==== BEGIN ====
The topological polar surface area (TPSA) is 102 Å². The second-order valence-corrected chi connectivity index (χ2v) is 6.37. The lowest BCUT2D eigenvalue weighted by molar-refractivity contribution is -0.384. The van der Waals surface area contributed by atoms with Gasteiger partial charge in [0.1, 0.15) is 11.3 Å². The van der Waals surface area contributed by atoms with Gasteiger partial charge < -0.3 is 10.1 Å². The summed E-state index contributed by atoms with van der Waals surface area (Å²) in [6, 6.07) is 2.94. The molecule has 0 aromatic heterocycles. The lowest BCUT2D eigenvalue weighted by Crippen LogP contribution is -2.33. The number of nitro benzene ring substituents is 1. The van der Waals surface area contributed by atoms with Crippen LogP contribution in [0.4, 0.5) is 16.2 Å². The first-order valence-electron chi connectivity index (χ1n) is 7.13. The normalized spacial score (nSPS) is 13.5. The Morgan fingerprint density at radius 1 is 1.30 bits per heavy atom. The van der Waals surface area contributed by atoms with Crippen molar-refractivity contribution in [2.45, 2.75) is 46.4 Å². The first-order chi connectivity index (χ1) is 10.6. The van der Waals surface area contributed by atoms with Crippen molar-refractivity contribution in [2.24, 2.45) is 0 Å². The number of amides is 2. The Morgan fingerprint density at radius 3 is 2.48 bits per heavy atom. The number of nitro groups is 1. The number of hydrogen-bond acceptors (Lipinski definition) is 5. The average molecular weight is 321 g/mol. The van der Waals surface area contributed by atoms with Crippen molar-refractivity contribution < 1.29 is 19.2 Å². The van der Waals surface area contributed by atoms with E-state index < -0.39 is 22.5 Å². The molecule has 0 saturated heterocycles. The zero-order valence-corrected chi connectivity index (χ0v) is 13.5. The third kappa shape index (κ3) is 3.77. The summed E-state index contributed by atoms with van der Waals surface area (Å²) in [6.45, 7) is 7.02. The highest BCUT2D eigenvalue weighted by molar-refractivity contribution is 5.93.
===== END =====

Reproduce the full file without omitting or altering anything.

The topological polar surface area (TPSA) is 102 Å². The second-order valence-corrected chi connectivity index (χ2v) is 6.37. The lowest BCUT2D eigenvalue weighted by molar-refractivity contribution is -0.384. The van der Waals surface area contributed by atoms with Gasteiger partial charge in [0.1, 0.15) is 11.3 Å². The van der Waals surface area contributed by atoms with Gasteiger partial charge < -0.3 is 10.1 Å². The summed E-state index contributed by atoms with van der Waals surface area (Å²) in [6, 6.07) is 2.94. The molecule has 0 aromatic heterocycles. The lowest BCUT2D eigenvalue weighted by Crippen LogP contribution is -2.33. The number of nitro benzene ring substituents is 1. The van der Waals surface area contributed by atoms with Crippen LogP contribution in [0.4, 0.5) is 16.2 Å². The first-order valence-electron chi connectivity index (χ1n) is 7.13. The normalized spacial score (nSPS) is 13.5. The Morgan fingerprint density at radius 1 is 1.30 bits per heavy atom. The van der Waals surface area contributed by atoms with Crippen molar-refractivity contribution in [2.45, 2.75) is 46.4 Å². The first-order chi connectivity index (χ1) is 10.6. The van der Waals surface area contributed by atoms with Crippen molar-refractivity contribution in [2.24, 2.45) is 0 Å². The number of amides is 2. The Morgan fingerprint density at radius 3 is 2.48 bits per heavy atom. The number of nitro groups is 1. The number of hydrogen-bond acceptors (Lipinski definition) is 5. The average molecular weight is 321 g/mol. The van der Waals surface area contributed by atoms with Crippen molar-refractivity contribution < 1.29 is 19.2 Å². The van der Waals surface area contributed by atoms with E-state index < -0.39 is 22.5 Å². The molecule has 0 saturated heterocycles. The zero-order valence-corrected chi connectivity index (χ0v) is 13.5. The third kappa shape index (κ3) is 3.77. The summed E-state index contributed by atoms with van der Waals surface area (Å²) in [6.45, 7) is 7.02. The highest BCUT2D eigenvalue weighted by molar-refractivity contribution is 5.93.